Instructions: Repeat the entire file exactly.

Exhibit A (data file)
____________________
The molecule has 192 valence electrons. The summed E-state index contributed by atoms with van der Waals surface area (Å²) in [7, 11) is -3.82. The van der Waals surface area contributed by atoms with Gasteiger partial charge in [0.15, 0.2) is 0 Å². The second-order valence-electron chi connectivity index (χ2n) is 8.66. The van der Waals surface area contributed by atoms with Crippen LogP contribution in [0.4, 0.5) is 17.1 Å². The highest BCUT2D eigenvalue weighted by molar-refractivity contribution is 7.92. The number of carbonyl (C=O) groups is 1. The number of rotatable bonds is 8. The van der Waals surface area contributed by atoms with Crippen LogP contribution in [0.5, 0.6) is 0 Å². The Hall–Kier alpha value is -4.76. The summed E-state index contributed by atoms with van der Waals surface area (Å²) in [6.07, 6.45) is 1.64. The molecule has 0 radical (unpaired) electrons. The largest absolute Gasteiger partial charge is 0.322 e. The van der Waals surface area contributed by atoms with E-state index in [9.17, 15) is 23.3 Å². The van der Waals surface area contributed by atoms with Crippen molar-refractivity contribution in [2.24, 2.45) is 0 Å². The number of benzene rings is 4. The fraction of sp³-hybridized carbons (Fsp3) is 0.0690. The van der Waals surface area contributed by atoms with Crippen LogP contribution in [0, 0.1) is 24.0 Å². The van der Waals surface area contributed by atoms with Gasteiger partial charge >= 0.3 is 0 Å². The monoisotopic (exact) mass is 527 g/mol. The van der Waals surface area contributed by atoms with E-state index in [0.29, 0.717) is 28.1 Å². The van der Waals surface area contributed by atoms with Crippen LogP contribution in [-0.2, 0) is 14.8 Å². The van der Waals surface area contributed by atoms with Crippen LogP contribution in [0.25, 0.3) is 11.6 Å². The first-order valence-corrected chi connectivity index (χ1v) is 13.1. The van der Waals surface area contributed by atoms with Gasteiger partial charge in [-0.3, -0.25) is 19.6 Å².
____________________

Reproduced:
The molecule has 192 valence electrons. The summed E-state index contributed by atoms with van der Waals surface area (Å²) in [7, 11) is -3.82. The van der Waals surface area contributed by atoms with Gasteiger partial charge in [0.15, 0.2) is 0 Å². The second-order valence-electron chi connectivity index (χ2n) is 8.66. The van der Waals surface area contributed by atoms with Crippen LogP contribution in [0.4, 0.5) is 17.1 Å². The highest BCUT2D eigenvalue weighted by molar-refractivity contribution is 7.92. The number of carbonyl (C=O) groups is 1. The number of rotatable bonds is 8. The van der Waals surface area contributed by atoms with Crippen LogP contribution in [0.5, 0.6) is 0 Å². The Hall–Kier alpha value is -4.76. The summed E-state index contributed by atoms with van der Waals surface area (Å²) in [6.07, 6.45) is 1.64. The molecule has 0 radical (unpaired) electrons. The largest absolute Gasteiger partial charge is 0.322 e. The van der Waals surface area contributed by atoms with E-state index in [9.17, 15) is 23.3 Å². The van der Waals surface area contributed by atoms with Crippen molar-refractivity contribution in [2.24, 2.45) is 0 Å². The number of benzene rings is 4. The fraction of sp³-hybridized carbons (Fsp3) is 0.0690. The van der Waals surface area contributed by atoms with Crippen LogP contribution in [0, 0.1) is 24.0 Å². The van der Waals surface area contributed by atoms with Gasteiger partial charge >= 0.3 is 0 Å². The monoisotopic (exact) mass is 527 g/mol. The van der Waals surface area contributed by atoms with E-state index in [0.29, 0.717) is 28.1 Å². The van der Waals surface area contributed by atoms with Crippen LogP contribution in [-0.2, 0) is 14.8 Å². The van der Waals surface area contributed by atoms with Crippen LogP contribution in [0.25, 0.3) is 11.6 Å². The first-order valence-corrected chi connectivity index (χ1v) is 13.1. The van der Waals surface area contributed by atoms with Gasteiger partial charge in [-0.3, -0.25) is 19.6 Å².